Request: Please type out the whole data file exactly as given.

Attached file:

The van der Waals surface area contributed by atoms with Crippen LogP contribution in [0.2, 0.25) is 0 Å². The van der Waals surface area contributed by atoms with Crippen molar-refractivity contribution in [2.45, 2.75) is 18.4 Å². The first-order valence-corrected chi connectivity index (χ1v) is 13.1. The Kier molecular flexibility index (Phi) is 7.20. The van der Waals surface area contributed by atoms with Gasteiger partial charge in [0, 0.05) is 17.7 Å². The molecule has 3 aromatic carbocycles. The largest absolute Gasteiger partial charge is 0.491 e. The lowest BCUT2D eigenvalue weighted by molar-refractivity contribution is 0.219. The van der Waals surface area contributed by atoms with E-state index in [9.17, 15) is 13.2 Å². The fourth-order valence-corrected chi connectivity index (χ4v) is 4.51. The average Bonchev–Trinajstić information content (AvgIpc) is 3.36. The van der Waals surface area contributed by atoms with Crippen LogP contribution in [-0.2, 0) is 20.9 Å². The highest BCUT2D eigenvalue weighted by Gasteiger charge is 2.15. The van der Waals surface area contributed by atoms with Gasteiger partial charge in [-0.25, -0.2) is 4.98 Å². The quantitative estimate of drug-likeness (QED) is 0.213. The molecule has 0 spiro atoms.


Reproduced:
The van der Waals surface area contributed by atoms with Crippen LogP contribution in [0.2, 0.25) is 0 Å². The van der Waals surface area contributed by atoms with Crippen molar-refractivity contribution in [2.45, 2.75) is 18.4 Å². The first-order valence-corrected chi connectivity index (χ1v) is 13.1. The Kier molecular flexibility index (Phi) is 7.20. The van der Waals surface area contributed by atoms with Gasteiger partial charge in [0, 0.05) is 17.7 Å². The molecule has 3 aromatic carbocycles. The largest absolute Gasteiger partial charge is 0.491 e. The lowest BCUT2D eigenvalue weighted by molar-refractivity contribution is 0.219. The van der Waals surface area contributed by atoms with E-state index in [9.17, 15) is 13.2 Å². The fourth-order valence-corrected chi connectivity index (χ4v) is 4.51. The average Bonchev–Trinajstić information content (AvgIpc) is 3.36. The van der Waals surface area contributed by atoms with Crippen LogP contribution in [-0.2, 0) is 20.9 Å². The highest BCUT2D eigenvalue weighted by Gasteiger charge is 2.15. The van der Waals surface area contributed by atoms with Gasteiger partial charge in [-0.25, -0.2) is 4.98 Å². The quantitative estimate of drug-likeness (QED) is 0.213. The molecule has 0 spiro atoms.